Pros: Clear instructions for us people with Aspergers. Funny. Clever. Cheers you up.
Cons: Mum's comment; not enough to help Asperger people tolerate neurotypical people
This is one of those books written about Asperger syndrome by somebody who has Asperger syndrome, which is great for someone with Asperger syndrome, like me, to read, and in this case clear and funny also for a neurotypical person to read also.
The book is set out in chapters, covering things like dating, making friends, fascinations and fixations and sleeping problems. This is good, not just because it's clear, but it also lets a reader know about the Asperger syndrome traits and what they are quickly and easily without saying "If you do this, this and this you have Asperger syndrome" - not that it ever does that anyway.
There is in general a good balance of things addressed to the Asperger reader and things addressed to the neurotypical reader. For example, the section "How to Win Friends and Influence People" is largely addressed to the Asperger reader, since a neurotypical person would not be as likely to have problems with this as an Asperger person (Asperger people lack the intuitive know-hows like small talk, eye contact and personal space management). On the other hand, the section "To Tell or Not to Tell" is aimed mostly at adults, arguing to them why they should tell their children that they have Asperger syndrome and not leave them in the dark about why they don't seem to fit in, or seem to socialise differently.
The book is good at giving clear tips and instructions for the people with Asperger syndrome, especially on things like how to get dates and how to get to sleep. Things like (and these are just examples, they are not quotes) 1. Personal hygiene is important, so make sure you shower/wash hair/brush teeth regularly. 2. Don't do things like try to kiss passionately or put your arm round her neck on your first date; this is invasive. 3. Don't talk about your specialist subject all the time, as this may well be boring to her. And so on. I say "she" and "her" because it is Luke writing, though he does attempt to make sure that the genders are given equal recognition and help.
The style is extremely engaging - this is one of the most engaging books I've ever read actually, witty, positive, making light of quirks and things, with the odd joke or thought, such as "I wouldn't like to be stabbed for no reason. Come to think of it, I wouldn't like to be stabbed FOR a reason either!" and one title that struck me as extremely clever was the title "Sense and Sense Abilities" for the section on sensory quirks (sometimes we find we have very acute sense of hearing, smell or touch, or certain foods taste much stronger for us, or we get our senses muddled up - every time I put my glasses on my sense of smell gets really heightened!)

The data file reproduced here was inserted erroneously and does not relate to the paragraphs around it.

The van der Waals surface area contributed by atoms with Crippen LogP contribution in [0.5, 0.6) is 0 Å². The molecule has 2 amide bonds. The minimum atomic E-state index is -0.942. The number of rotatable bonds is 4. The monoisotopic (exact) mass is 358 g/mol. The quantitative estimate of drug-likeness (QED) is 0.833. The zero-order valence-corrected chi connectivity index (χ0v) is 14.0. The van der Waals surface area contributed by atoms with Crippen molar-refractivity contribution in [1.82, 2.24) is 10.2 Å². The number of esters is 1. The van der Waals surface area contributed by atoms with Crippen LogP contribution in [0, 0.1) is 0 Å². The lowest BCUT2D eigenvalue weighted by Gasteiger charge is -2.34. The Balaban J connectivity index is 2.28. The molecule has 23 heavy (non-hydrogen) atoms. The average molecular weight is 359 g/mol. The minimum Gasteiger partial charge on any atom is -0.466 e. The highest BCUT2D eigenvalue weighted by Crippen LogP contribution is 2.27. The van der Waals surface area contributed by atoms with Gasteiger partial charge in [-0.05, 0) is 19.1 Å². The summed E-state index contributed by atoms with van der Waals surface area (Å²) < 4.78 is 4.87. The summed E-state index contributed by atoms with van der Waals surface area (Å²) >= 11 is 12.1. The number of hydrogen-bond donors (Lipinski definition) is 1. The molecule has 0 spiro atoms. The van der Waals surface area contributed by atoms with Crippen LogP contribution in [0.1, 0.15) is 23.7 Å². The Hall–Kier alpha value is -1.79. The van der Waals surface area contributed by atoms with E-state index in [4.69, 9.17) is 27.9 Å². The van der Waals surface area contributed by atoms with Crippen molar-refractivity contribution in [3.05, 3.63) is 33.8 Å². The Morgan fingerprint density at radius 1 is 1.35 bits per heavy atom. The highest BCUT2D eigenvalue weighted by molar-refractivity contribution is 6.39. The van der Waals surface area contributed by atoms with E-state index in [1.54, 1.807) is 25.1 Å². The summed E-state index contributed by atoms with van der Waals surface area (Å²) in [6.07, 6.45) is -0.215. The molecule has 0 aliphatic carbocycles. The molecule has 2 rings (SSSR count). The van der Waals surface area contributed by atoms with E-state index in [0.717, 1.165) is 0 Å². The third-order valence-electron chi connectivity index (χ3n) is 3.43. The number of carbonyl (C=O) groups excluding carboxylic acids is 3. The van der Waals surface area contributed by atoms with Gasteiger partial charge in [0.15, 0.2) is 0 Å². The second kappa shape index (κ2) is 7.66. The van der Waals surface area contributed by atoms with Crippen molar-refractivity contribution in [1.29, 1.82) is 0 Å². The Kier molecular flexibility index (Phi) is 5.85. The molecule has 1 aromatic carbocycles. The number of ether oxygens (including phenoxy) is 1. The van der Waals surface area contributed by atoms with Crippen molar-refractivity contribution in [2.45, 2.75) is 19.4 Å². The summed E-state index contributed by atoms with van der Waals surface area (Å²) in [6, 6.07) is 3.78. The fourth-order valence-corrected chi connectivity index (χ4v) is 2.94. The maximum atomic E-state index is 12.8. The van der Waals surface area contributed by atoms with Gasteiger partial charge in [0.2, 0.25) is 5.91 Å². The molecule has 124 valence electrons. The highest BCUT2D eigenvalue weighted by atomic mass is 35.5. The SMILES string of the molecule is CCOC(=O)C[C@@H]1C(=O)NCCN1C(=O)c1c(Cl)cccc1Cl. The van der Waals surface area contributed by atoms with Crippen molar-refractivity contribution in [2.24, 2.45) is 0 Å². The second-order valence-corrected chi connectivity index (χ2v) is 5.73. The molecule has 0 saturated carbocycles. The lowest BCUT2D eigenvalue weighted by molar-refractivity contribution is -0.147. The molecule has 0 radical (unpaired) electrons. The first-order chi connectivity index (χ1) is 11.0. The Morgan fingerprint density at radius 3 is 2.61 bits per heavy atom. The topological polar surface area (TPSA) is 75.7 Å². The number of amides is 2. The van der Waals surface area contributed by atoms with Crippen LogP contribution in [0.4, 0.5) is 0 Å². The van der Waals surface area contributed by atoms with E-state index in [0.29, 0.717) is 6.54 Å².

I quite often read through this book just for a bit of light humour and the feeling that I can identify with it. It also has great cartoons, such as the one in the section on drugs - a fish smoking a cigarette with the caption "No lungs, no problem".
The only minor detail that my Mum pointed out, which seems to be a shortcoming in many books about Asperger syndrome, is that more of it focuses on helping neurotypical people understand Asperger syndrome than helping people with Asperger syndrome people understand neurotypical people. She felt this was unfair, and I have to say I agree. Since there are less of us, it might be argued that it's more important that they understand us. Fair and dandy, but then if that's got to work, surely it's fair that we do our side as well?
In fact this book is better than some in this way, what with the sections and tips on what is and isn't alright to say in certain situations, as well as explanations of voice inflection and gestures. Although these are dispersed throughout the book, apart from the dating and friendship chapters. On the other hand, there are several whole chapters devoted to teaching the neurotypical person how to understand the autistic/Asperger syndrome person, such as the ones on school, bullying, sleep, fascinations and fixations and sensory. But I suppose even just having those chapters laid out to see gives the intelligent Asperger syndrome person a clue as to what they may need to watch out for and possibly work to change or improve.
Overall I would say this is worth the buy, whether you are male or female, affected by Asperger syndrome or neurotypical, and may actually be a useful adolescent guide for any muddled teenager - because there's a lot of them around, aren't there?